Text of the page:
New numbers from the American Cancer Society show cancer in its many forms is a battle many will begin fighting this year.
The numbers are staggering in Georgia, estimating that more than 35,000 new cases of cancer will be diagnosed this year.
Georgia resident Sherrod McCall was diagnosed with bladder cancer earlier this year. He says he's ready for the fight. "You just have to have faith in the people you're dealing with, and I have one-hundred percent in the doctors and the nurses and technicians and all."
The statistics also show the types of cancer that will be most commonly diagnosed in Georgia this year. Female breast cancer leads the way with more than 5,000 new cases estimated. Prostate cancer is not far behind. Lung and colon cancer round out the top four.
Doctors say diagnosis for a cancer patient today brings more hope than it did thirty years ago. Dr. Steve Johnson an Oncologist at Archbold Hospital says, "We don't think of cancer anymore as being an automatic death sentence, and it's mainly due to earlier detection, earlier detection and better radiation doses. Everybody now knows cancer survivors; they used to only know cancer victims."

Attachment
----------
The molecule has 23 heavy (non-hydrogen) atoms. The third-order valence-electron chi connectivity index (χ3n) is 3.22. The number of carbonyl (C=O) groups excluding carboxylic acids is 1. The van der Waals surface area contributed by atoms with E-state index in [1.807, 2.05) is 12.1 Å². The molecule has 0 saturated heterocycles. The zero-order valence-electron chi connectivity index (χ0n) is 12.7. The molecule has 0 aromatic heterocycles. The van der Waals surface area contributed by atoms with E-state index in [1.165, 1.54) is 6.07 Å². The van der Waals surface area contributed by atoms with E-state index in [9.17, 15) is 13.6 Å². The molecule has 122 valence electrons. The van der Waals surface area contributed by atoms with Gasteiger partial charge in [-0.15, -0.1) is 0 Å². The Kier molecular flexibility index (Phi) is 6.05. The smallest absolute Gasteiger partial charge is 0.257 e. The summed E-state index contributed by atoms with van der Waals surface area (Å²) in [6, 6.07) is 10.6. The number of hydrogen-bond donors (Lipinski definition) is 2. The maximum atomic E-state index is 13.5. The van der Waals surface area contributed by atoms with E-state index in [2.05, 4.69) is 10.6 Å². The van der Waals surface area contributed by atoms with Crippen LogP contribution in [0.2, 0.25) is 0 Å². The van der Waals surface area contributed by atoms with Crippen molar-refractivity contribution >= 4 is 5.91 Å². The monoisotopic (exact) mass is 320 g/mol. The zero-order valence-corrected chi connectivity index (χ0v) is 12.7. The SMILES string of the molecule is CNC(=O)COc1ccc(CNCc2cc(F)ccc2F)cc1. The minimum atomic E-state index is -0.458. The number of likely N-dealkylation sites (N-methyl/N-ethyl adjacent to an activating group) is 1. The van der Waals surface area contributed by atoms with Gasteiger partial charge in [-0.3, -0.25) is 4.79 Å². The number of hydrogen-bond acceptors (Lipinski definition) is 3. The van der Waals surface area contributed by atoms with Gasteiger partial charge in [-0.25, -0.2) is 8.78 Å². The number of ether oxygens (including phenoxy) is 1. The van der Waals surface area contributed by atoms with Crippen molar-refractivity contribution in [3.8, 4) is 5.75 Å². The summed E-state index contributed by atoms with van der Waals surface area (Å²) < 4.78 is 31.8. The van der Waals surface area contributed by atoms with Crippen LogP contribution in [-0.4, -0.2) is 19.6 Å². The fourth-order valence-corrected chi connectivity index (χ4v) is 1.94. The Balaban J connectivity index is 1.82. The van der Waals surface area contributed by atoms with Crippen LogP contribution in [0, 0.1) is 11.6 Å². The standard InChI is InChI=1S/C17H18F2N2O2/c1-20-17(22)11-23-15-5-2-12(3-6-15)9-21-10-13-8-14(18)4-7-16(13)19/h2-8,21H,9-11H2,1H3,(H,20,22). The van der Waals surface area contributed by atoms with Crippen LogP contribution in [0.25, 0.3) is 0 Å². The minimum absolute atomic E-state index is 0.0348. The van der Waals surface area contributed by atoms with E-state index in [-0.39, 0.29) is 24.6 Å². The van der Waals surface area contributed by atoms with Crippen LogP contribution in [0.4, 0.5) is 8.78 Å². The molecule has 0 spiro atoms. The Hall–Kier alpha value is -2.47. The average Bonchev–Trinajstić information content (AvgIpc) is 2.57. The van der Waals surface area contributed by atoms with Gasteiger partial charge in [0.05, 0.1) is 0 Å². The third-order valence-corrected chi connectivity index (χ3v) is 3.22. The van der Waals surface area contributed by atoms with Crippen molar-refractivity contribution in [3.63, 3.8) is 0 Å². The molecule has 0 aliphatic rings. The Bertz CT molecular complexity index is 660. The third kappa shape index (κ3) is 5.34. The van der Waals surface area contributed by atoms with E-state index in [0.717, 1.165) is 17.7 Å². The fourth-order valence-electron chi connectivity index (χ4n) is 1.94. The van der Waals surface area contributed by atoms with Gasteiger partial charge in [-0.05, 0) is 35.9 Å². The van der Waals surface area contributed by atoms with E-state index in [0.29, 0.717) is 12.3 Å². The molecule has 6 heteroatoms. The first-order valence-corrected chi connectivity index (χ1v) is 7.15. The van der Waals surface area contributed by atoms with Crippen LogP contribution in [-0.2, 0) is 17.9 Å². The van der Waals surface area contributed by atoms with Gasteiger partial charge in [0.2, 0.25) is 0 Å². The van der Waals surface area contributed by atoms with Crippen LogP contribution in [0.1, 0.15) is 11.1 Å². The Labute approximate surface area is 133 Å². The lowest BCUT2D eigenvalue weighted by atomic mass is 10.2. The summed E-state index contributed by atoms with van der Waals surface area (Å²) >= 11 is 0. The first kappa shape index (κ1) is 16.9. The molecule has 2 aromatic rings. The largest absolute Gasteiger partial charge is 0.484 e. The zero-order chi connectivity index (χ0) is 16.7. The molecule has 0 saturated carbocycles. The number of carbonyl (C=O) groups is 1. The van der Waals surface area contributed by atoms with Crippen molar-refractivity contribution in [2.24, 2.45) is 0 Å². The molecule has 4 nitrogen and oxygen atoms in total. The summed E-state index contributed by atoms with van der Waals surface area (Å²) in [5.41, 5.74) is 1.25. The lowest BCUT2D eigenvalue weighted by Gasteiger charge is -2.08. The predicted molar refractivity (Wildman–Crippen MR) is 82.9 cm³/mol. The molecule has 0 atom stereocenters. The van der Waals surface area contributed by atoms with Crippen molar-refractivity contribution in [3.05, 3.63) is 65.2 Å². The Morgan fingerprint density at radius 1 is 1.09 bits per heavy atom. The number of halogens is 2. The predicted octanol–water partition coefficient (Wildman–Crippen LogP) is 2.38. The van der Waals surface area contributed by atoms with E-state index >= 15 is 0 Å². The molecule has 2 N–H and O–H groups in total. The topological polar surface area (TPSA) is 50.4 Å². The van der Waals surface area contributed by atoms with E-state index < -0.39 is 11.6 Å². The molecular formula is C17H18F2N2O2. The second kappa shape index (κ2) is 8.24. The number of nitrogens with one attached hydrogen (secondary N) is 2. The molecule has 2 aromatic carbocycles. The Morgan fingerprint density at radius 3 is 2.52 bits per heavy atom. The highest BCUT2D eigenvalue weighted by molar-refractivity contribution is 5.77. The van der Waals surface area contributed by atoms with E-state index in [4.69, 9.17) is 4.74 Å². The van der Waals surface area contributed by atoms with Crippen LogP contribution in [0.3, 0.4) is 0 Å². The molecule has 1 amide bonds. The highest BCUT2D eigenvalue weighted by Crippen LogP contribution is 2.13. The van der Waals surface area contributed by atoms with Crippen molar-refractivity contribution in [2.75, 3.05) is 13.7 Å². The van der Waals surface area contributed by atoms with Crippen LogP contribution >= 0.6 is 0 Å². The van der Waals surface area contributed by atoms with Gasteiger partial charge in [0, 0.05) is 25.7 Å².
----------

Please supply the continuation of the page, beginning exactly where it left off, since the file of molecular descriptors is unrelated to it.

Doctors at Thomasville’s Archbold Hospital stress the importance of routine exams and screenings. Archbold offers first Tuesday cancer screenings; the next one is June 7.
In Florida, the American Cancer Society estimates a little more than 96,000 people will get cancer this year. Doctors say this number is not surprising.
For patients, new life-enhancing treatments are calming the usual fears. Bonnie Cape, a new cancer patient, says, "I really wasn't afraid because I've had so many family members that have had cancer. It was just an ordinary diagnosis to me." Cape has thyroid cancer, which doctors say is very complicated.
The American Cancer Society reports that prostate cancer, female breast cancer, lung and colon cancer are the most common types of cancer in Florida.
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